proves that enforcement of the federal
prohibition law hasn't got into its
stride as yet, X*r never in all the his
tory of theoretical droughts have on ses
; been greener, more numerous
together in this pioneer dry state than
right now, when there is more law than
ever before, twice as many "enforcers"
nd increased penalties.
Trainmen who come down say that
whisky of all grades and oceans of
pure grain alcohol are flowing over the
border at a hundred places, and that at
four principal points the alcoholic in
! va ?® n aruouats to Tï a flood ' The f f ° ur
P^nts are Van Buren opposite the
^ Brunswick town of St Leonards,
< ,n tho St - John river ' Fort Kent, which
has **** access to the Canadian village
of Clare via a suspension footbridge;
! Fort Fairfield, which is but nine miles
! distant from the New Brunswick town
of Andover, and Houlton, which is a
ovei
'
or closer I
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j n ^ ar neighbor of the provincial town of
Woodstock.
Only Occasional Seizures.
Occasionally the revenue officers
se * ze a wagon or sled load of whisky
I coming over the international bridge i
1 from St. Leonards or over the ice at
j SOTne more obscure locality, but noih
; ,n S Is saI(i about the great number of
| "booze" chariots that get by the gov
, ernment's lookouts and which keep the !
j speakeasies of Aroostook or the bar
rooms of Bangor supplied. Also, the ;
St. John river being frozen good and
solid for its entire length, men and
teams can cross anywhere in the river's ■
100-mile stretch along the border, so
that, as the revenue men themselves !
admit, a standing army with sentinels j
every fifty feet would he required to
shut out the flood.
There is so much more money to be
made in bringing In "booze," even a ;
few bottles at a time, that hundreds )
of woodsmen have quit swamping roads j
and chopping trees for the ruin-running !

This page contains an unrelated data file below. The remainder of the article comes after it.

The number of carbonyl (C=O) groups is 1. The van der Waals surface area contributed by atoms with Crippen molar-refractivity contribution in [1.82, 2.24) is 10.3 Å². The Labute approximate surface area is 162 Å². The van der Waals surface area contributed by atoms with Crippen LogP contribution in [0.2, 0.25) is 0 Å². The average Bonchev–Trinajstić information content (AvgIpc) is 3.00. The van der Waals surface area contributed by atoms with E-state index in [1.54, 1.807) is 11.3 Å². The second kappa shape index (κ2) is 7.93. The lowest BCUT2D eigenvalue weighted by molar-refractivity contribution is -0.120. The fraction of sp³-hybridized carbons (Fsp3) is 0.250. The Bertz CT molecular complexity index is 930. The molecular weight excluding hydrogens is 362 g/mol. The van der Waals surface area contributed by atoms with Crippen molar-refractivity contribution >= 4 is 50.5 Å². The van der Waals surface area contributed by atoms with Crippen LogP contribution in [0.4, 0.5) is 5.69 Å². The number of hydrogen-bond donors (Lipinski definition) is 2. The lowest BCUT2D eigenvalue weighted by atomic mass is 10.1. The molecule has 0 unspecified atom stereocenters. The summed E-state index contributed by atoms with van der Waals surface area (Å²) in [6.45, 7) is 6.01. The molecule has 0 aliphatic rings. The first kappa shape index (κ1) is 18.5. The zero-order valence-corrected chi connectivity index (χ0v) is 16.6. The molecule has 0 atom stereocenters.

business, and ninety-nine in 100 of
them, knowing the country thoroughly,
get by with their goods.
Price of Canadian Whisky.
Canadian whiskies that can be bought
at $3 a "short quart" on the New
Brunswick side of the line sell In
Aroostook county at $6 and in Bangor j
at $8. while genuine Scotch Is $4 in !
New Brunswick, $8 In Aroostook and 1
$12 to $15 in Bangor. Pure grain alco
hoi, to he had In New Brunswick at $ !
a quart, is "split" with wat^- on this
side of the line, so that every quart
yields about $10. With the addition of
a little prune Juice and burnt sugar,
this alcohol is transformed into "Amer !
supposed to have been j
brought in from Boston or New York !
before the lid went on.
i
lean rye, 1

:
Whatever the outcome of the war on j
"booze," the enforcement of the law |
will be hardest in Maine, both on ac- !
count of the state being cheek by jowl !
with Canada and on account of the
seventy years' experience that the peo
ple here have had In devising ways and
means of fooling the sleuths.
REGENERATE NORTH FRANCE
Large Sums Have Been Advanced to
Restore Industries and Agri
. culture.
Lille.—Perceptible progress toward
the regeneration of northern France j
is shown in reports just made public !
here. From Feb. 1 to Dec. 1, 1919, |
1.250.000. 000 francs were advanced to
manufacturers, and nearly 2,000,000,
000 francs were paid as compensation
for war damages.
500,000 francs
22.000. 000 francs w-ere bought for .
farmers, who in addition received 18,
000 head of horses.
Seed costing 18,
and fertilizers worth
Lighthouse Keeper
Uses Motorcycle
South Norwalk, Conn.—Per
forming a feat without prece
dent in government annals here,
Capt. Richard G. Hendricks,
pervisor of United States lights
in this portion of Long Island
sound, has been making his
rounds for the last few r days on
his motorcycle, taking a supply
of oil In the side car.
The ice has been so thick that
he could not get to them with a
boat, nor could he, on foot, car
ry a sufficient supply of oil. It
is the first time in this state
that a motorcycle has been
used for such a purpose.
SU
Tabbies in Fine Fix.
Toledo, O.—The advertisement of a
local company for black-cat ski s at
50 cents each has caused a reduction